If the reception venue has a woodland or trees nearby, print copies of your favourite photographs of your loved one and hang them from a tree. Encourage friends and family to bring their own photos, leaving blank cards for them to note messages and hang them throughout the reception.

Be decorative

Personalise the coffin, inviting close family members and friends to help decorate the coffin ahead of the funeral. Weave their favourite flowers into a wicker coffin, or perhaps leave messages on a customisable cardboard coffin.

Memory book

Create a scrapbook with photographs of your loved one, asking friends and family to send in their favourite images. Or, create a memorial slideshow made up of both videos and photos of the person who has passed and project them onto a large screen at the reception.

A final goodbye

To bid goodbye to your loved one, release balloons, doves or butterflies into the air. This can signify an element of closure to friends and families, saying a final farewell to the person who has passed. Light eco-friendly paper lanterns and float them across a lake, or perhaps attach messages to helium balloons and release them into the open air. A cathartic adieu, be sure to do your research to avoid harming local wildlife.

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Funeral Director fees

The price quoted contains the Funeral Director fees for a simple funeral. This includes:

  • Funeral Director fees for meetings, paperwork and running the funeral
  • Collection of the deceased and care prior to funeral
  • Hearse or appropriate vehicle for transport to the funeral
  • Basic coffin

The Funeral Director fees quoted do not include third party costs (often called disbursements). The Funeral Director will guide you through your options. These costs are:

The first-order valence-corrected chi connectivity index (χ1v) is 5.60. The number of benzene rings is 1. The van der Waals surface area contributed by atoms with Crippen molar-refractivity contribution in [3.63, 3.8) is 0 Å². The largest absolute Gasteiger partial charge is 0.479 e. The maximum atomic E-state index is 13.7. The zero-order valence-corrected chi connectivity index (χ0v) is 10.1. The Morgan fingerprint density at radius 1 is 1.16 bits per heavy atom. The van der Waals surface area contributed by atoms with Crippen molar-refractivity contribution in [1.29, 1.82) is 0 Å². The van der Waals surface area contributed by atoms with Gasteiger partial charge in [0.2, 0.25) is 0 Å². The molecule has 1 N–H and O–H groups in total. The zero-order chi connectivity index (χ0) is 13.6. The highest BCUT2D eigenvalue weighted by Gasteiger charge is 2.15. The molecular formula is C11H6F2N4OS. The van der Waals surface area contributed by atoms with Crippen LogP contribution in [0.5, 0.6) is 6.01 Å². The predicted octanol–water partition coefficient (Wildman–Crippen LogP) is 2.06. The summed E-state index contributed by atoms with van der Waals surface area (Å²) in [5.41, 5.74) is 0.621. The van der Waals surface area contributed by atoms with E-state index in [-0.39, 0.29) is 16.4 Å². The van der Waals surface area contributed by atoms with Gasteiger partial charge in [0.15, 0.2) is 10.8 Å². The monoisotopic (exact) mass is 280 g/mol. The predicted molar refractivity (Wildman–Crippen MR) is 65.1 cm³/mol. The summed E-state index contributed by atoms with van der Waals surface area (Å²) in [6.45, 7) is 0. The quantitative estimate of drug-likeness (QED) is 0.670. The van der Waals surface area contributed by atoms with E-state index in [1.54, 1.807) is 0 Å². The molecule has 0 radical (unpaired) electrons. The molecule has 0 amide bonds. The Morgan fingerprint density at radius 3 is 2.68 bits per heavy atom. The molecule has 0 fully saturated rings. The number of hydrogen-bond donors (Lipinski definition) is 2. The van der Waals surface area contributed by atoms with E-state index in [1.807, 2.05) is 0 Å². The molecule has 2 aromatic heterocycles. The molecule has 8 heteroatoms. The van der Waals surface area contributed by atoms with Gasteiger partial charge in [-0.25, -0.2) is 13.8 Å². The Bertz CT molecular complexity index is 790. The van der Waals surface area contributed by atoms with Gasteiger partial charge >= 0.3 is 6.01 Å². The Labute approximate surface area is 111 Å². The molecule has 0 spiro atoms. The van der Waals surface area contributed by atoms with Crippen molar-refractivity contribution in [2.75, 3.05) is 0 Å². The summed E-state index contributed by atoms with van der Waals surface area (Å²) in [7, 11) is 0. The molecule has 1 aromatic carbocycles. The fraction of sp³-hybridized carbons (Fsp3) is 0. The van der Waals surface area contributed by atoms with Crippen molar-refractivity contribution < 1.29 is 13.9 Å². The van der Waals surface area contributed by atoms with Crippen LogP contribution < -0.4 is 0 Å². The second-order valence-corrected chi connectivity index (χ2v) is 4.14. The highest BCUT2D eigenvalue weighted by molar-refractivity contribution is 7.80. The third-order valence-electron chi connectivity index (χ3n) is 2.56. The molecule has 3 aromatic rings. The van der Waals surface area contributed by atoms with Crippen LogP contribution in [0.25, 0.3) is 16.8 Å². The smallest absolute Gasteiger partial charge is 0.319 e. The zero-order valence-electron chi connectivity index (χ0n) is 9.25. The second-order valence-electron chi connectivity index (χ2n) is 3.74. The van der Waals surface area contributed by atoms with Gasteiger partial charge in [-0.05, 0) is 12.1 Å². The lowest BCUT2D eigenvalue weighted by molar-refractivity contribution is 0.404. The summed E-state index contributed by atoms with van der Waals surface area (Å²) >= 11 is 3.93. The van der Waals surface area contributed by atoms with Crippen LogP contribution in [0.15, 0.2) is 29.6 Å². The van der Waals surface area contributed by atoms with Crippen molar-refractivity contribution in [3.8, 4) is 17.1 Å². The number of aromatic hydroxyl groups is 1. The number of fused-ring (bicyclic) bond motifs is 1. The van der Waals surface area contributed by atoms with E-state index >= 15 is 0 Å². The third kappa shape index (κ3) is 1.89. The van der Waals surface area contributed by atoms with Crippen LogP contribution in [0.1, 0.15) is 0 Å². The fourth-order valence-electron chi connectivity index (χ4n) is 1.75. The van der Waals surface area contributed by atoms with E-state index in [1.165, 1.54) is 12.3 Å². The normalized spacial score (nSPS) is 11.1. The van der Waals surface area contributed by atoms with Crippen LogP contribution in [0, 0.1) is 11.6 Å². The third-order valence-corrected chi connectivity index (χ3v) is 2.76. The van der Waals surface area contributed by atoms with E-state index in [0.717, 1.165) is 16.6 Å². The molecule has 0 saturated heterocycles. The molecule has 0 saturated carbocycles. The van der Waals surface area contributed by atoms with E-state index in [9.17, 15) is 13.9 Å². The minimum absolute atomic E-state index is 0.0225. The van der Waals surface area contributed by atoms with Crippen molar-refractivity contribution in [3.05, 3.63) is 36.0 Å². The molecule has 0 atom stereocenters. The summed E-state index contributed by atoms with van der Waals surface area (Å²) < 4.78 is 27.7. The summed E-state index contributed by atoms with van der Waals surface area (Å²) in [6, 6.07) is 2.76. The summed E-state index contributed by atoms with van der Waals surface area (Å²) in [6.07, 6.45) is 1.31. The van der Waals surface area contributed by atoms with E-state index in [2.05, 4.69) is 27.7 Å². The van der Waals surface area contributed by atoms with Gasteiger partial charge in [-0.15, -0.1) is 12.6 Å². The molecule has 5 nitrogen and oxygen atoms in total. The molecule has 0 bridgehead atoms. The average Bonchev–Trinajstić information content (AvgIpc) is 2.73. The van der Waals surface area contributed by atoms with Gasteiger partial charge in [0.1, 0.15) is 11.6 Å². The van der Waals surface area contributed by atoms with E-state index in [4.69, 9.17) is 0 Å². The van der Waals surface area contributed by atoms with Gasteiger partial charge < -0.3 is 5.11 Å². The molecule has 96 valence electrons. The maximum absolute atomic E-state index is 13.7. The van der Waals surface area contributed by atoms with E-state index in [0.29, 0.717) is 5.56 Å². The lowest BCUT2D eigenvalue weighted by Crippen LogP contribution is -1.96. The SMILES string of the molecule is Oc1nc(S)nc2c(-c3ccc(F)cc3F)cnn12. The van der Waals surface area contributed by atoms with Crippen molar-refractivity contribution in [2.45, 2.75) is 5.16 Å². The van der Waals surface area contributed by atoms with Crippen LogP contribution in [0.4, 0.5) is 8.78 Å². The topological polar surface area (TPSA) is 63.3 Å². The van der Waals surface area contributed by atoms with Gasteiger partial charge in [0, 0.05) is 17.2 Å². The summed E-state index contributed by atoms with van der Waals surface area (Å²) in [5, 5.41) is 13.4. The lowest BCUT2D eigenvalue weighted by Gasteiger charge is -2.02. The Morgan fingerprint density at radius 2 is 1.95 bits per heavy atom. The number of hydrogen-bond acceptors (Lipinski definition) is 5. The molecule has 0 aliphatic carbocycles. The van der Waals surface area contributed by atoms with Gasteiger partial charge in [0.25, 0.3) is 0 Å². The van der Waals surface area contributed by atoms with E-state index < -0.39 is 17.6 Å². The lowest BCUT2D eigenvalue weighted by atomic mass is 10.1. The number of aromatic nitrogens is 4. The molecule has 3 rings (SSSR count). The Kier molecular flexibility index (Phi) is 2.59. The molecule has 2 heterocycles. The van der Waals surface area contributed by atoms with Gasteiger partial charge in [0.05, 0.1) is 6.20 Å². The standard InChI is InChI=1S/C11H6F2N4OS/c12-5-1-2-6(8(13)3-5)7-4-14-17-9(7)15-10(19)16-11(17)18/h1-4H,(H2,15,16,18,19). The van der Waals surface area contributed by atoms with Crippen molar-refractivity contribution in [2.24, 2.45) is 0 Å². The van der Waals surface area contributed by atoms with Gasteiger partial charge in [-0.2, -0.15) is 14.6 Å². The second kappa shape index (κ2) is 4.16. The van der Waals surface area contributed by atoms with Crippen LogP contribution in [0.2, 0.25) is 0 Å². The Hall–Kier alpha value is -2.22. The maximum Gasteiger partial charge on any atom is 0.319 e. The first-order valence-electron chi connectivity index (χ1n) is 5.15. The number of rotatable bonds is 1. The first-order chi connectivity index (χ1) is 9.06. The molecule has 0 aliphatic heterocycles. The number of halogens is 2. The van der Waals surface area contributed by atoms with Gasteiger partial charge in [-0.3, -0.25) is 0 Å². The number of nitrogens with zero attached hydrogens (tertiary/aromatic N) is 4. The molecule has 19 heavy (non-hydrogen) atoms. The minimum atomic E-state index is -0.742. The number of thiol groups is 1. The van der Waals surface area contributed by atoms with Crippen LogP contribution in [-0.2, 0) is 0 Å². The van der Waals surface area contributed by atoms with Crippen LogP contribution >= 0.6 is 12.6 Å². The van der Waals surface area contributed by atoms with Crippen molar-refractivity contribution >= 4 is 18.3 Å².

• Cremation or burial fees
  • Medical certificate for cremation
  • Clergy or officiant fee for conducting the ceremony

In addition to the disbursements you may want to discuss optional costs with your Funeral Director - these could include:

  • Funeral flowers
  • Memorial (venue hire, catering etc)
  • Memorial headstone
  • Orders of service
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What is a Direct Cremation?

A Direct Cremation is an alternative to the traditional funeral. This involves the cremation of the deceased without a funeral service. A Direct Cremation is generally the most economic option because costs of the coffin, preparation of the body, funeral service and expensive transportation are not included. However, many people choose Direct Cremations for reasons other than expense, for example:

  • - Wanting to have a memorial at a different time to the cremation
  • - Expressed desire from the deceased to not have a ceremony
  • - Individuals with relatives who face big physical or geographical challenges in coming together for a ceremony

The prices quoted for Direct Cremations include:

  • All charges, meetings and paperwork for the cremation
  • Collection of deceased and care prior to cremation
  • A simple coffin and urn for the ashes
  • Cremation fees and delivery of ashes to the family
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Why is this price Estimated?

We work hard to ensure the Funeral Director Fees we display are accurate and up to date. However, unlike with our partners, we cannot guarantee this price is correct today.

Funeral Director fees

The price quoted contains the Funeral Director fees for a simple funeral. This includes:

  • Funeral Director fees for meetings, paperwork and running the funeral
  • Collection of the deceased and care prior to funeral
  • Hearse or appropriate vehicle for transport to the funeral
  • Basic coffin

The Funeral Director fees quoted do not include third party costs (often called disbursements). The Funeral Director will guide you through your options. These costs are:

  • Cremation or burial fees
  • Medical certificate for cremation
  • Clergy or officiant fee for conducting the ceremony

In addition to the disbursements you may want to discuss optional costs with your Funeral Director - these could include:

  • Funeral flowers
  • Memorial (venue hire, catering etc)
  • Memorial headstone
  • Orders of service
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Funeral Choice charity donation

To redeem the £20 charity donation all you have to do is select the charity from the dropdown list in the Make Contact form. Once you have confirmed arrangements with that funeral director send us an email to info@yourfuneralchoice.com confirming the service has been arranged. After we receive this email we will make the donation to the chosen charity and confirm back to you.